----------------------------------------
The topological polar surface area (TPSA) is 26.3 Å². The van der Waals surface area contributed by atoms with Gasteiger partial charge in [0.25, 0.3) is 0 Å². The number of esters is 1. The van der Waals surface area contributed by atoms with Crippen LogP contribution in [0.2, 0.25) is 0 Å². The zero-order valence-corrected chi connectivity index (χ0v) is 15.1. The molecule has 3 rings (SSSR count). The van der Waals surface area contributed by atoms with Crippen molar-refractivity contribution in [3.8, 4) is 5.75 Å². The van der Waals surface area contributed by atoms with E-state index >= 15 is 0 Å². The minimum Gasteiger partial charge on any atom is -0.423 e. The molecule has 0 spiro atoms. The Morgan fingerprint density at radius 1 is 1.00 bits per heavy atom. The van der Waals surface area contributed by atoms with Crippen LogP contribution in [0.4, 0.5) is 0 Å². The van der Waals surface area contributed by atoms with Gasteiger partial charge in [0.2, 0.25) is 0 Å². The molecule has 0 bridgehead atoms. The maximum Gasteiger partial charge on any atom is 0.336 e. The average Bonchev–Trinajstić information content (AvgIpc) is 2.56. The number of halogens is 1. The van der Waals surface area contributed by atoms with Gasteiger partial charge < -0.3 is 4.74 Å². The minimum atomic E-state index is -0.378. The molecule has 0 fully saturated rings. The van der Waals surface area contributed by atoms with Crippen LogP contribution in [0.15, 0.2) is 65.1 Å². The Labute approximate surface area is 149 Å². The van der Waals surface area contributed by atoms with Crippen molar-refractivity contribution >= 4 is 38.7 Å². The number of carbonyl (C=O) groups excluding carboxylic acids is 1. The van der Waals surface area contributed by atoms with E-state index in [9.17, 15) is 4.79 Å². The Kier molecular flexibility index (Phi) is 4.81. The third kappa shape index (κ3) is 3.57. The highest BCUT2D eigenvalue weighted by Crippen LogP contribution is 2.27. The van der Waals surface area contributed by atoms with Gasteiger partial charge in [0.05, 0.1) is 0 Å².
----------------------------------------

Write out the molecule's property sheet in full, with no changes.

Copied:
The topological polar surface area (TPSA) is 26.3 Å². The van der Waals surface area contributed by atoms with Gasteiger partial charge in [0.25, 0.3) is 0 Å². The number of esters is 1. The van der Waals surface area contributed by atoms with Crippen LogP contribution in [0.2, 0.25) is 0 Å². The zero-order valence-corrected chi connectivity index (χ0v) is 15.1. The molecule has 3 rings (SSSR count). The van der Waals surface area contributed by atoms with Crippen molar-refractivity contribution in [3.8, 4) is 5.75 Å². The van der Waals surface area contributed by atoms with E-state index >= 15 is 0 Å². The minimum Gasteiger partial charge on any atom is -0.423 e. The molecule has 0 spiro atoms. The Morgan fingerprint density at radius 1 is 1.00 bits per heavy atom. The van der Waals surface area contributed by atoms with Crippen LogP contribution in [0.4, 0.5) is 0 Å². The van der Waals surface area contributed by atoms with Gasteiger partial charge in [0.2, 0.25) is 0 Å². The molecule has 0 bridgehead atoms. The maximum Gasteiger partial charge on any atom is 0.336 e. The average Bonchev–Trinajstić information content (AvgIpc) is 2.56. The number of halogens is 1. The van der Waals surface area contributed by atoms with Gasteiger partial charge < -0.3 is 4.74 Å². The minimum atomic E-state index is -0.378. The molecule has 0 fully saturated rings. The van der Waals surface area contributed by atoms with Crippen LogP contribution in [0.15, 0.2) is 65.1 Å². The Labute approximate surface area is 149 Å². The van der Waals surface area contributed by atoms with Crippen molar-refractivity contribution >= 4 is 38.7 Å². The number of carbonyl (C=O) groups excluding carboxylic acids is 1. The van der Waals surface area contributed by atoms with E-state index in [9.17, 15) is 4.79 Å². The Kier molecular flexibility index (Phi) is 4.81. The third kappa shape index (κ3) is 3.57. The highest BCUT2D eigenvalue weighted by Crippen LogP contribution is 2.27. The van der Waals surface area contributed by atoms with Gasteiger partial charge in [0.05, 0.1) is 0 Å².